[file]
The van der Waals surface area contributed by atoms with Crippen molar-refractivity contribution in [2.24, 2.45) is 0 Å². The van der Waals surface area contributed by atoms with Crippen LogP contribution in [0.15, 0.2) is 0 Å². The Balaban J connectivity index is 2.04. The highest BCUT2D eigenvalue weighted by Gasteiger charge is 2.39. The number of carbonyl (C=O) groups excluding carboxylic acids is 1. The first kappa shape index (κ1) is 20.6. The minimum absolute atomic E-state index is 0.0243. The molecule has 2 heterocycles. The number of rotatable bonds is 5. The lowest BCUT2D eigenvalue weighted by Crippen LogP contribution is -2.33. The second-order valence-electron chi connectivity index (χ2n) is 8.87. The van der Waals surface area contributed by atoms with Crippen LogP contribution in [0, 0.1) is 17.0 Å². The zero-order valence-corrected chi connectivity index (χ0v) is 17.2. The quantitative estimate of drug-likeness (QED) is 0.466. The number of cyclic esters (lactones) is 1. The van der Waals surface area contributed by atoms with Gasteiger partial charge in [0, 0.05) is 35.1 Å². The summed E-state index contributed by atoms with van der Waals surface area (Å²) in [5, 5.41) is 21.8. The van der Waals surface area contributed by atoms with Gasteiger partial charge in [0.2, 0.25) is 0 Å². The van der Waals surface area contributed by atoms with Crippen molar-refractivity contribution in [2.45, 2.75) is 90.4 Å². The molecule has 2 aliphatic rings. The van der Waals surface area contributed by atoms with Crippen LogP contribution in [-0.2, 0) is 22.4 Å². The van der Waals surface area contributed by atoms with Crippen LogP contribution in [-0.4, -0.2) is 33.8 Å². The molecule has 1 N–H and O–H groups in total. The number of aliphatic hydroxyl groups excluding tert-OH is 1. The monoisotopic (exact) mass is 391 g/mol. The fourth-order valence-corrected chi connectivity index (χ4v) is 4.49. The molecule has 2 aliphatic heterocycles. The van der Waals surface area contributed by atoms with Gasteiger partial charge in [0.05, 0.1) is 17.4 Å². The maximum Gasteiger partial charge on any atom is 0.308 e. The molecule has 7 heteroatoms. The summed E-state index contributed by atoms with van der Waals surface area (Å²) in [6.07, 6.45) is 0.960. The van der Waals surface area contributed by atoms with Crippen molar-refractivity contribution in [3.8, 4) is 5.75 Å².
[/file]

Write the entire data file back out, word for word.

The van der Waals surface area contributed by atoms with Crippen molar-refractivity contribution in [2.24, 2.45) is 0 Å². The van der Waals surface area contributed by atoms with Crippen LogP contribution in [0.15, 0.2) is 0 Å². The Balaban J connectivity index is 2.04. The highest BCUT2D eigenvalue weighted by Gasteiger charge is 2.39. The number of carbonyl (C=O) groups excluding carboxylic acids is 1. The first kappa shape index (κ1) is 20.6. The minimum absolute atomic E-state index is 0.0243. The molecule has 2 heterocycles. The number of rotatable bonds is 5. The lowest BCUT2D eigenvalue weighted by Crippen LogP contribution is -2.33. The second-order valence-electron chi connectivity index (χ2n) is 8.87. The van der Waals surface area contributed by atoms with Crippen LogP contribution in [0, 0.1) is 17.0 Å². The zero-order valence-corrected chi connectivity index (χ0v) is 17.2. The quantitative estimate of drug-likeness (QED) is 0.466. The number of cyclic esters (lactones) is 1. The van der Waals surface area contributed by atoms with Gasteiger partial charge in [0, 0.05) is 35.1 Å². The summed E-state index contributed by atoms with van der Waals surface area (Å²) in [5, 5.41) is 21.8. The van der Waals surface area contributed by atoms with Gasteiger partial charge in [0.2, 0.25) is 0 Å². The van der Waals surface area contributed by atoms with Crippen molar-refractivity contribution in [2.45, 2.75) is 90.4 Å². The molecule has 2 aliphatic rings. The van der Waals surface area contributed by atoms with Crippen LogP contribution in [-0.2, 0) is 22.4 Å². The van der Waals surface area contributed by atoms with Crippen LogP contribution in [-0.4, -0.2) is 33.8 Å². The molecule has 1 N–H and O–H groups in total. The number of aliphatic hydroxyl groups excluding tert-OH is 1. The monoisotopic (exact) mass is 391 g/mol. The fourth-order valence-corrected chi connectivity index (χ4v) is 4.49. The molecule has 2 aliphatic heterocycles. The van der Waals surface area contributed by atoms with Gasteiger partial charge in [0.05, 0.1) is 17.4 Å². The maximum Gasteiger partial charge on any atom is 0.308 e. The molecule has 7 heteroatoms. The summed E-state index contributed by atoms with van der Waals surface area (Å²) in [6.07, 6.45) is 0.960. The van der Waals surface area contributed by atoms with Crippen molar-refractivity contribution in [3.8, 4) is 5.75 Å².